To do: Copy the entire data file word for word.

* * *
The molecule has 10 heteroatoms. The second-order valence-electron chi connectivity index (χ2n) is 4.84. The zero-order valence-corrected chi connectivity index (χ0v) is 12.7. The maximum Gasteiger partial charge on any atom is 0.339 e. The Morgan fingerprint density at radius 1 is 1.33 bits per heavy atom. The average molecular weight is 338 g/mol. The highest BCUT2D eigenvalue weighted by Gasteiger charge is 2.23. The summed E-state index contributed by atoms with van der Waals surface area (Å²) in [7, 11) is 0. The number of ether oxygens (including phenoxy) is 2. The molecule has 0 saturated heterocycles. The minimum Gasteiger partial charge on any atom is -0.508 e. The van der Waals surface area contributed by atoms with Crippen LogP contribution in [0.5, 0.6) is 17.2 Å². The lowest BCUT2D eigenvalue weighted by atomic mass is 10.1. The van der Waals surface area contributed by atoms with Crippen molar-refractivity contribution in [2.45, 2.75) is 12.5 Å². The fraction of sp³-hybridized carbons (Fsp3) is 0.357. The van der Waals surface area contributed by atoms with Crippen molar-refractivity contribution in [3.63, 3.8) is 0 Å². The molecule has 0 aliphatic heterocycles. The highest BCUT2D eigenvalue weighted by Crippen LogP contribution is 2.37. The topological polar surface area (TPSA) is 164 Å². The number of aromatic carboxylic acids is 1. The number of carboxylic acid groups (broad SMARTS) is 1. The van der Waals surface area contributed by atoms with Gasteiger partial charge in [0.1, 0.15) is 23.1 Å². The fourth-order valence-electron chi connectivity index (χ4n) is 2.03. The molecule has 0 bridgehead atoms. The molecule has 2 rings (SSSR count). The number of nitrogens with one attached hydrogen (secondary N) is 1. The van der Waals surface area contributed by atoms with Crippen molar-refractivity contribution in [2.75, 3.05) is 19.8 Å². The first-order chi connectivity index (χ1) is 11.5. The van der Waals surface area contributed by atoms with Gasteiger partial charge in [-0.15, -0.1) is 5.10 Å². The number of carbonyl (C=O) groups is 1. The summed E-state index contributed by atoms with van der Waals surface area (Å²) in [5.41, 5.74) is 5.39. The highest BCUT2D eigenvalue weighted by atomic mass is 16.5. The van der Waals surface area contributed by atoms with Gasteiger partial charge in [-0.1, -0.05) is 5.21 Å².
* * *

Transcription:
The molecule has 10 heteroatoms. The second-order valence-electron chi connectivity index (χ2n) is 4.84. The zero-order valence-corrected chi connectivity index (χ0v) is 12.7. The maximum Gasteiger partial charge on any atom is 0.339 e. The Morgan fingerprint density at radius 1 is 1.33 bits per heavy atom. The average molecular weight is 338 g/mol. The highest BCUT2D eigenvalue weighted by Gasteiger charge is 2.23. The summed E-state index contributed by atoms with van der Waals surface area (Å²) in [7, 11) is 0. The number of ether oxygens (including phenoxy) is 2. The molecule has 0 saturated heterocycles. The minimum Gasteiger partial charge on any atom is -0.508 e. The van der Waals surface area contributed by atoms with Crippen LogP contribution in [0.5, 0.6) is 17.2 Å². The lowest BCUT2D eigenvalue weighted by atomic mass is 10.1. The van der Waals surface area contributed by atoms with Crippen molar-refractivity contribution in [2.45, 2.75) is 12.5 Å². The fraction of sp³-hybridized carbons (Fsp3) is 0.357. The van der Waals surface area contributed by atoms with Crippen molar-refractivity contribution in [3.63, 3.8) is 0 Å². The molecule has 0 aliphatic heterocycles. The highest BCUT2D eigenvalue weighted by Crippen LogP contribution is 2.37. The topological polar surface area (TPSA) is 164 Å². The number of aromatic carboxylic acids is 1. The number of carboxylic acid groups (broad SMARTS) is 1. The van der Waals surface area contributed by atoms with Gasteiger partial charge in [0.1, 0.15) is 23.1 Å². The fourth-order valence-electron chi connectivity index (χ4n) is 2.03. The molecule has 0 bridgehead atoms. The molecule has 2 rings (SSSR count). The number of nitrogens with one attached hydrogen (secondary N) is 1. The van der Waals surface area contributed by atoms with Crippen molar-refractivity contribution in [2.75, 3.05) is 19.8 Å². The first-order chi connectivity index (χ1) is 11.5. The van der Waals surface area contributed by atoms with Gasteiger partial charge in [-0.15, -0.1) is 5.10 Å². The number of carbonyl (C=O) groups is 1. The summed E-state index contributed by atoms with van der Waals surface area (Å²) in [5.41, 5.74) is 5.39. The highest BCUT2D eigenvalue weighted by atomic mass is 16.5. The van der Waals surface area contributed by atoms with Gasteiger partial charge in [-0.1, -0.05) is 5.21 Å².